Deep frying a Turkey this Thanksgiving? According to the National Fire Protection Association, more cooking fires occur on Thanksgiving than on any other day. Here are a few videos of Turkey Fires gone bad and a few tips below on how to avoid being the next VIRAL sensation!
Cook Outside: Choose a flat spot on a nonflammable surface, clear of leaves.
Don’t use too much oil: The turkey will displace the oil in a fryer pot, so if there’s too much oil, it will spill out and possibly catch fire on the burner. Do a “dry run” with water in the pot to figure out how much oil you’ll need to use.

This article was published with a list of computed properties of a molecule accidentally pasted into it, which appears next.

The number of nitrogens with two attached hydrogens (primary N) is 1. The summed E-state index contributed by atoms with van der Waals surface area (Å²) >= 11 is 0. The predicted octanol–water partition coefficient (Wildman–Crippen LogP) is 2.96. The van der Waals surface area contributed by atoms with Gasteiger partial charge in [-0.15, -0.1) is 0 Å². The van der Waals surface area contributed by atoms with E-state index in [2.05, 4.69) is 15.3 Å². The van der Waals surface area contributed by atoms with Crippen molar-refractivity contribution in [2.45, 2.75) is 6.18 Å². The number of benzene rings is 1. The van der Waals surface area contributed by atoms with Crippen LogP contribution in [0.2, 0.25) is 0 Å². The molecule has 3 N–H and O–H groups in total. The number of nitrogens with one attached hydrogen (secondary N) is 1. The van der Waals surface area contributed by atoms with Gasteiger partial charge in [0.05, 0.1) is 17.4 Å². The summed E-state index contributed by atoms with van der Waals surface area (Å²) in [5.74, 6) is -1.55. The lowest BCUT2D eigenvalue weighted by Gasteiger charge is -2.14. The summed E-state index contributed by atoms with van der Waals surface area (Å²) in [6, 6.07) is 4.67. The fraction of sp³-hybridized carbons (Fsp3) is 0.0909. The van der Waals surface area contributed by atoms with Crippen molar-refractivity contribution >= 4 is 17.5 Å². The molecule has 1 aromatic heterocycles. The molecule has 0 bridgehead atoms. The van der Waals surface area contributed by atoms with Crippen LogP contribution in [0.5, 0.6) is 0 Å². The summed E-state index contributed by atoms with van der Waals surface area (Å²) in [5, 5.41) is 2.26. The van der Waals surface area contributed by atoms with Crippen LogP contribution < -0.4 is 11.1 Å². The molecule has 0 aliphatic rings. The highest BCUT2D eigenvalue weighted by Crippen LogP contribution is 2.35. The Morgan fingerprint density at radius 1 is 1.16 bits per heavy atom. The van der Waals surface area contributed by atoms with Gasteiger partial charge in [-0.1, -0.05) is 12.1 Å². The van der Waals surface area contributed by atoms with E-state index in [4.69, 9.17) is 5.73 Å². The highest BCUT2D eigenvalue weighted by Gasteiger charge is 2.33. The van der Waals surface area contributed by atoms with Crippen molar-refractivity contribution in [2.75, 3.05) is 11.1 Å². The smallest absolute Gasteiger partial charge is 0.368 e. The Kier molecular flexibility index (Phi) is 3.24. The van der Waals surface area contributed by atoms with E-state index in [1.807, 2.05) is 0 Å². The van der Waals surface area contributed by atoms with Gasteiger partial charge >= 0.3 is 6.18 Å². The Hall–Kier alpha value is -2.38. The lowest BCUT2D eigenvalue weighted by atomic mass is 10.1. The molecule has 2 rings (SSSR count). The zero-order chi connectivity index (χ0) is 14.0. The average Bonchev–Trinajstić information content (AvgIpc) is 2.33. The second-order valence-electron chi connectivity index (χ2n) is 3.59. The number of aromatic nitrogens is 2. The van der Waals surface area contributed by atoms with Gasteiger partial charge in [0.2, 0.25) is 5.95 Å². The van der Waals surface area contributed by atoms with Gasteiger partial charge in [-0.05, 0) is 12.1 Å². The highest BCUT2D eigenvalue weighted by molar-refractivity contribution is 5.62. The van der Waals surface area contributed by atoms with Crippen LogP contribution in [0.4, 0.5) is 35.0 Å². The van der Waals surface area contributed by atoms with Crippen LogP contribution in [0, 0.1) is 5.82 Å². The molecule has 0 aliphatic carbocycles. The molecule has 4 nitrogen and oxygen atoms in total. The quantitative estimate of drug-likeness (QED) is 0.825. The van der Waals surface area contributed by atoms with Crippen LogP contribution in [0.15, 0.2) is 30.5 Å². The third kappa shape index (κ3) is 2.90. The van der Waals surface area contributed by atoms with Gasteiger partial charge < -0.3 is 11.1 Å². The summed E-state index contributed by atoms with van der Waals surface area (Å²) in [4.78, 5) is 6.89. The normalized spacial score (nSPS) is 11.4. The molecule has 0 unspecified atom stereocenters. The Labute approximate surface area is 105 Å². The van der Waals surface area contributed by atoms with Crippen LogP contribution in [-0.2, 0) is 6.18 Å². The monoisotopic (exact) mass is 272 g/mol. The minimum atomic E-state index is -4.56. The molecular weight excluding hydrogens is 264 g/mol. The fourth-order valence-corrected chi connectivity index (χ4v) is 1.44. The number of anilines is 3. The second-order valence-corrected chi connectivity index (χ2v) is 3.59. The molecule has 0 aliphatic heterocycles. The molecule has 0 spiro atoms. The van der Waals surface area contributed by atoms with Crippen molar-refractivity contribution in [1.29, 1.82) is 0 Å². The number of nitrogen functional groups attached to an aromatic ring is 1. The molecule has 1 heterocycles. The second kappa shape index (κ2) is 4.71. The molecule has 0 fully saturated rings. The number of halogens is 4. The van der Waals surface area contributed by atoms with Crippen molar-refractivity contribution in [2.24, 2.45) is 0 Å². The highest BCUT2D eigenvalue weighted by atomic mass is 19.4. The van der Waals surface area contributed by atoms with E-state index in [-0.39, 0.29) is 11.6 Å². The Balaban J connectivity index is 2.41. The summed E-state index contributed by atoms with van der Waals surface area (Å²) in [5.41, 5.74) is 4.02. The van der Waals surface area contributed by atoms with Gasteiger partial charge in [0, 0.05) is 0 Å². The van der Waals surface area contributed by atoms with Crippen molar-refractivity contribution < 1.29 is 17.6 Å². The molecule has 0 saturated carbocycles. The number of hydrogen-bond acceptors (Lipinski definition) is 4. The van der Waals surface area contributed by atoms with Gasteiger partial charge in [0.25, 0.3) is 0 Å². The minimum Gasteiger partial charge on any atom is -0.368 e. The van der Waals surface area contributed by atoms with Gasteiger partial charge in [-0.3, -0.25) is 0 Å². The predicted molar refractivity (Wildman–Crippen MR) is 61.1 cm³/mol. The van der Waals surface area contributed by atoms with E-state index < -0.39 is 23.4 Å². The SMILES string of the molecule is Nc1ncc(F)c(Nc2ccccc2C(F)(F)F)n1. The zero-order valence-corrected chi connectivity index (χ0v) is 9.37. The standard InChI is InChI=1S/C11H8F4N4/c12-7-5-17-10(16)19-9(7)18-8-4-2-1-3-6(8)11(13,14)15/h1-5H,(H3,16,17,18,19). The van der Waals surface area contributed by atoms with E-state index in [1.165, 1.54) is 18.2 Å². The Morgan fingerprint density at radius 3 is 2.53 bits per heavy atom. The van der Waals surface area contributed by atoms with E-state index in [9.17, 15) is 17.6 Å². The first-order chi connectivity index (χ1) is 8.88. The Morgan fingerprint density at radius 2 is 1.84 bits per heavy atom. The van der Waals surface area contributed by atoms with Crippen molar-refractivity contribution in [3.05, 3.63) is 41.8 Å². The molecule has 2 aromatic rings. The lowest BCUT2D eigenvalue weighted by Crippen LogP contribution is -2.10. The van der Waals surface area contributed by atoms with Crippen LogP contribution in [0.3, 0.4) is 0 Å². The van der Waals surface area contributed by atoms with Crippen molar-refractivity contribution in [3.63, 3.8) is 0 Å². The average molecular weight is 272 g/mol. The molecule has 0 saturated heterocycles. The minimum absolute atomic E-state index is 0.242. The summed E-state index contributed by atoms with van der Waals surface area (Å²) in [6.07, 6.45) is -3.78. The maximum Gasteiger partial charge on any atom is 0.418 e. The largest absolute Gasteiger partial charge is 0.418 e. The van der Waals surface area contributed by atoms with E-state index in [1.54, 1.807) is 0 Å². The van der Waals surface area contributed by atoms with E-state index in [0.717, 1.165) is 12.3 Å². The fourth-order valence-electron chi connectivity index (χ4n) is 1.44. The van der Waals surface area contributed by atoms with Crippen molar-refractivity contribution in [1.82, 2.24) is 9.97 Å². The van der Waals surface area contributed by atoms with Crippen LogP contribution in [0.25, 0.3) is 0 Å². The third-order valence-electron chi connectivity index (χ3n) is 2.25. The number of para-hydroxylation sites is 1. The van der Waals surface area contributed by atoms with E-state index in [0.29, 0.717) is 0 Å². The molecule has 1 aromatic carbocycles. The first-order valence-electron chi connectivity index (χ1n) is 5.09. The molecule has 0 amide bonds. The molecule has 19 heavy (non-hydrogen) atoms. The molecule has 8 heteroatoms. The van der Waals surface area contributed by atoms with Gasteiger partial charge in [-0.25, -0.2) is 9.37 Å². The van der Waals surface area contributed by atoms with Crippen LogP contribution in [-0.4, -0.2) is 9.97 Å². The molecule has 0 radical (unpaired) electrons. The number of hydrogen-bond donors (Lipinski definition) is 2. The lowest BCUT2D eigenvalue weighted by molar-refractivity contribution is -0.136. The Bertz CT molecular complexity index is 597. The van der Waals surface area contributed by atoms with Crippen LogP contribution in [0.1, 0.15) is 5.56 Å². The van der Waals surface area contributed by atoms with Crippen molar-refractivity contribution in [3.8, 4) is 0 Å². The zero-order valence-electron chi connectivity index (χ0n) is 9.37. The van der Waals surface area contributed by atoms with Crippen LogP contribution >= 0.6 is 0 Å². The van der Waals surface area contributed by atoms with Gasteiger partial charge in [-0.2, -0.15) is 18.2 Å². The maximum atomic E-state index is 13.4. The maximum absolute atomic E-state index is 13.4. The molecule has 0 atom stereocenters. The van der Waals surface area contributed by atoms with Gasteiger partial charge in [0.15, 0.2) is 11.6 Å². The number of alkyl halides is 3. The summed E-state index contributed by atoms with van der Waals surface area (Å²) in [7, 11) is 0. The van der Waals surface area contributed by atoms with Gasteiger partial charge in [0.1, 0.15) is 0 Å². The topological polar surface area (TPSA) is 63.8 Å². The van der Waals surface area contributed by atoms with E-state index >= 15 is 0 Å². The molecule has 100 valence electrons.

Don’t drop it in: Slowly lower your thawed turkey into the pot to prevent oil from splashing out and possibly catching fire. Don’t use water to put out an oil fire — water will only spread it. Instead, use a fire extinguisher, so keep it nearby.
Thaw the turkey first: When ice is dropped into hot oil, it vaporizes and causes the oil to pop and spatter. So thaw your turkey before you fry it. Give a frozen turkey at least three days in the refrigerator.
Never leave active fryer: Many frying pots do not have thermostat controls, and, if unattended, the oil will continue to heat until the point of combustion.